A shortage of paper has also had a severe impact on journalism in Sri Lanka. Since March, many major newspapers have announced that they will be available online only or have suspended publication altogether.

Digital poverty affects a large number of the population. As not every citizen has access to personal devices or the internet. In this instance, changing the production of a newspaper to an online-only format will mean that many citizens will lose access to their daily consumption of news. 

If journalism does not reach the masses, it loses its purpose. And in this manner, both the digital divide and information inequality will continue to expand further until they reach alarming levels.

The other side of digitisation is the role of social media in journalism, both as a platform for production and consumption of mass media. Ekanayake emphasises that social media “has become powerful” and that while sometimes it can be beneficial, other times, it is being used to spread misinformation. 

She says that because of social media, in the future “journalism will be in the fingertip of every citizen”, which is concerning in times of crisis. When authentic, objective journalism is unable to reach the masses, social media will take its place, leading to potentially catastrophic consequences in an already shaky situation involving conflict or crisis.

From my interviews, it seems that many journalists in Sri Lanka fear the media will not be able to bounce back from the current crisis. According to Ekanayake, a great deal will depend on “how the government manages to overcome the current crisis” and whether laws regarding the spread of fake information through social media channels are enforced or not.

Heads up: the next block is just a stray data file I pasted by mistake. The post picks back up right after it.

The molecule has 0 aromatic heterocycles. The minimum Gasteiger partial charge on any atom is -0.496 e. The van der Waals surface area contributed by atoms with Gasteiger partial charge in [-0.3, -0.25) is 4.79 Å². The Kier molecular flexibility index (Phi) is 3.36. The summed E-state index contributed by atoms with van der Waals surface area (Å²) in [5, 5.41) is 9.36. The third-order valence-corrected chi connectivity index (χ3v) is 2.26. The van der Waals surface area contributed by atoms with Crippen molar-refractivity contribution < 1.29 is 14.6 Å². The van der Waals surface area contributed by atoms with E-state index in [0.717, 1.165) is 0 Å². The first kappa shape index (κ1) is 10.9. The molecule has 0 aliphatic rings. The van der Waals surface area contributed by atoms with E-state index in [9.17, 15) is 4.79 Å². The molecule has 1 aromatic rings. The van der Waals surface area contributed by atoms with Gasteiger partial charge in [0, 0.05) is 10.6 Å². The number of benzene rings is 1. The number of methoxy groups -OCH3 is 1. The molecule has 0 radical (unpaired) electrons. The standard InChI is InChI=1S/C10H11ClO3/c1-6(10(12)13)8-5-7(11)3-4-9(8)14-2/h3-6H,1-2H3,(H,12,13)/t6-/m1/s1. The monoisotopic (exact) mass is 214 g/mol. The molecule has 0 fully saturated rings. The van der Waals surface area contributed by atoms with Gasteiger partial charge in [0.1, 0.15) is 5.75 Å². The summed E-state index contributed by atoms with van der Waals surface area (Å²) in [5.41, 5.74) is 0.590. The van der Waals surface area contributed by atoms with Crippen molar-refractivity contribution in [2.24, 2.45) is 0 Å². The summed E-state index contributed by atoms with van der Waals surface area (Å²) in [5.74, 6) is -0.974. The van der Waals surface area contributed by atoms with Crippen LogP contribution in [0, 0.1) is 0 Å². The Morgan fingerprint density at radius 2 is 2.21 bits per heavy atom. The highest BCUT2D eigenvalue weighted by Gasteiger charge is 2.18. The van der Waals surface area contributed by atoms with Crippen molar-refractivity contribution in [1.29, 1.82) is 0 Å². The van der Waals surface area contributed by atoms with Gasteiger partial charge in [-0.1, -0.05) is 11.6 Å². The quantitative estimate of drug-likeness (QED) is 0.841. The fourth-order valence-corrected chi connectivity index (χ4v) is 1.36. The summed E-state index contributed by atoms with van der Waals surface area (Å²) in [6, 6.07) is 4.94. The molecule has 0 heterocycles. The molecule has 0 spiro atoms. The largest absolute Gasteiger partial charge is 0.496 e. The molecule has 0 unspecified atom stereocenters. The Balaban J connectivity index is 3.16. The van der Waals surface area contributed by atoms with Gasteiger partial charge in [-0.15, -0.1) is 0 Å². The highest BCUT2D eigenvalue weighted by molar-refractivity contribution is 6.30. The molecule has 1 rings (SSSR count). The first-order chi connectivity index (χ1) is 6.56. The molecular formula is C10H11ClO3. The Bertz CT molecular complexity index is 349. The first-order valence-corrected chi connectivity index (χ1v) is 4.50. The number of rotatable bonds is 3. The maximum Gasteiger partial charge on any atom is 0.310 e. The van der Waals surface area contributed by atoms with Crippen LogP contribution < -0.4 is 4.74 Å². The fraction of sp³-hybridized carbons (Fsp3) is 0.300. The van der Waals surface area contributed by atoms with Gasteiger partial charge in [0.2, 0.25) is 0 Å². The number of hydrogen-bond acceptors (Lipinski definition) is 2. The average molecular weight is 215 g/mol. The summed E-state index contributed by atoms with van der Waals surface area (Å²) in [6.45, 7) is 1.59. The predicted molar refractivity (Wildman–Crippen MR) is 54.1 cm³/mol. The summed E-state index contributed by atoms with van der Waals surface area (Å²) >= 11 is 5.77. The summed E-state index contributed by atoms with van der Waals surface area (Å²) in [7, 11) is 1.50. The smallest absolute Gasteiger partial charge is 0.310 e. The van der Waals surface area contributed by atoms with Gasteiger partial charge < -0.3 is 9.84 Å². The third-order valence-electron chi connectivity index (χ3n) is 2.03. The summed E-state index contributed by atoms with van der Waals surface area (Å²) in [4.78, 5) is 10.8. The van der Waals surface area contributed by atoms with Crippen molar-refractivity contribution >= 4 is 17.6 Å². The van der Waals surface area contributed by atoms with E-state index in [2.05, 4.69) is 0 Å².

While journalism as an institution in many countries around the world is given the least resources, it is most adversely affected in countries that need to be extra careful about distributing their resources. This means that the availability of equipment for video and sound recording, transportation facilities, and even the salaries of working journalists are likely to take a serious hit. 

Ekanayake believes the government should be doing much more to support the work of journalists - particularly during times of crisis. Citizens “must be constantly informed” about socio-economic issues developing in the country. 

However, most journalists feel their work is taken for granted, not just by the government, but by ordinary people as well.

The fight is for survival right now, and with the ever-evolving crisis in the country, conclusions have become increasingly hard to make.

Abeer Khan is an Indian journalist and academic

 

The views expressed in this article are the author’s own and do not necessarily reflect Al Jazeera Journalism Review’s editorial stance